College of Arts and Sciences

Department of English

William Hamlin

Professor and Director of Graduate Studies

Will Hamlin

(Photo: John Snyder)

I teach Shakespeare, early modern drama, and Renaissance literature more generally; I also have longstanding interests in religion and religious ideology, in the English reception of classical and continental writers, and in the French essayist Montaigne. My undergraduate training was in philosophy and anthropology (Carleton College, 1980), my doctoral work in English literature of the sixteenth and seventeenth centuries (University of Washington, 1989). I've been a professor at WSU since 2001.

Selected Publications & Research Interests
My most recent book is Montaigne's English Journey: Reading the Essays in Shakespeare's Day (Oxford University Press, 2013). Based on archival research at more than a hundred libraries in the UK, France, and North America, this study investigates the ways in which Montaigne was understood and appropriated by English readers during the seventeenth century. I'm also the author of Tragedy and Scepticism in Shakespeare's England (Palgrave, 2005) and The Image of America in Montaigne, Spenser, and Shakespeare (St. Martin's Press, 1995). I've published essays on writers and topics ranging from Marlowe and Shakespeare to epistemological skepticism and sixteenth-century ethnography, and I've been the recipient of research grants from the J. S. Guggenheim Foundation, the National Endowment for the Humanities, the Huntington Library, the Renaissance Society of America, and the British Academy.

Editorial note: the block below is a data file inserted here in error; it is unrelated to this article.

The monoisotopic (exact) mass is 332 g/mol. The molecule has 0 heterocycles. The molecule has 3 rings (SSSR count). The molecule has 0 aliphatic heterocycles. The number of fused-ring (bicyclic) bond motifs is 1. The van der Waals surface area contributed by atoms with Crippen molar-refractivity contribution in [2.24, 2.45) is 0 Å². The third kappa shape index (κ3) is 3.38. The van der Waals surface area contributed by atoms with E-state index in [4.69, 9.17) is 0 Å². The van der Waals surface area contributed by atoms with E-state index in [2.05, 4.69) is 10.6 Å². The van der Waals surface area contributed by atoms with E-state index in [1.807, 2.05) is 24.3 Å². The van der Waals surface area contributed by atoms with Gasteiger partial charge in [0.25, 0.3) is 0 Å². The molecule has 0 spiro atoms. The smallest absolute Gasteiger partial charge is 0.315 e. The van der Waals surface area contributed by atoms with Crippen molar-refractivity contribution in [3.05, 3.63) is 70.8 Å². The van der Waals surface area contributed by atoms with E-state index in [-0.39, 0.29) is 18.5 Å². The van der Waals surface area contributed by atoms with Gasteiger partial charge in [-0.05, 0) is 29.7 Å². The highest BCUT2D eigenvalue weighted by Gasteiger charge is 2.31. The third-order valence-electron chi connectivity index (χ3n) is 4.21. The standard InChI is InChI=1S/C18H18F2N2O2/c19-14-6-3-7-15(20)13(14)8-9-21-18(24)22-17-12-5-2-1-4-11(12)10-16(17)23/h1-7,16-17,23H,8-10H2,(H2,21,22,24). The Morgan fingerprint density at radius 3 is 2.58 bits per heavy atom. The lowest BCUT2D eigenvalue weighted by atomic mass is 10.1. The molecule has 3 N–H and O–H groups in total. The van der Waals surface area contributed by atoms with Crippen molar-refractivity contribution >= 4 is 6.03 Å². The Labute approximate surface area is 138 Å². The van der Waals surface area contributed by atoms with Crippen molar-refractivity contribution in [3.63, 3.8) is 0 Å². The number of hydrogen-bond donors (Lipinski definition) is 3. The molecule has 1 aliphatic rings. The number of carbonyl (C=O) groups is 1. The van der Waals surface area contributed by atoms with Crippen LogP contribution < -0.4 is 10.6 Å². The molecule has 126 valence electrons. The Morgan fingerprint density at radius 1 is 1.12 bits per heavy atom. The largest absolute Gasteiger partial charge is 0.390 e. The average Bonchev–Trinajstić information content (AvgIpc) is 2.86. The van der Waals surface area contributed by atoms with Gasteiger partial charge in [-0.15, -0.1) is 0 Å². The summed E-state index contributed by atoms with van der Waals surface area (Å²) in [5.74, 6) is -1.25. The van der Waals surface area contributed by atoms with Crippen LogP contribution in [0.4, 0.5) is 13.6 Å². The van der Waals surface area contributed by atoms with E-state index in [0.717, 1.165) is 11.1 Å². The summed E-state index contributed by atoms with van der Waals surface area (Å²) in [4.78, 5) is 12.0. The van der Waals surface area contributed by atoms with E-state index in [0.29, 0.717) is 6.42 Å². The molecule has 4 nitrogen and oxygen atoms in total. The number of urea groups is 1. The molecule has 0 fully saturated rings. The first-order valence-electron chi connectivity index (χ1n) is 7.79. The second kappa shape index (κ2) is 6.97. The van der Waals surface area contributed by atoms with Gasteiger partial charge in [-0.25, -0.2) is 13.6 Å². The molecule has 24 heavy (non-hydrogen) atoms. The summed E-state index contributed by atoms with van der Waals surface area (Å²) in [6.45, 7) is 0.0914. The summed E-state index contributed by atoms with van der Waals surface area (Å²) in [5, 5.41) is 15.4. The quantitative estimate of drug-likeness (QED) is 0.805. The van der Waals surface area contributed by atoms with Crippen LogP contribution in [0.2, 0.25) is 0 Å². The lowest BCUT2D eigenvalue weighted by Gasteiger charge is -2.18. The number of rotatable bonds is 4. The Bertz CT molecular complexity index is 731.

Graduate Supervision Interests
Over the years I've supervised about twenty theses and dissertations. A partial list of topics includes Shakespeare's use of Chaucer, early modern masculinity and mourning, pity in Marlowe and Shakespeare, magic and Renaissance drama, Montaigne and the rhetorical paideia, and studies of King Lear, Doctor Faustus, Hamlet, The Revenger's Tragedy, Henry the Fifth, and The Tragedy of Mariam. I'm happy to work with any M.A. or Ph.D. student whose interests lie with Shakespeare, Marlowe, Webster, Renaissance drama more broadly, Montaigne in England, or similar topics in early modern literary studies.


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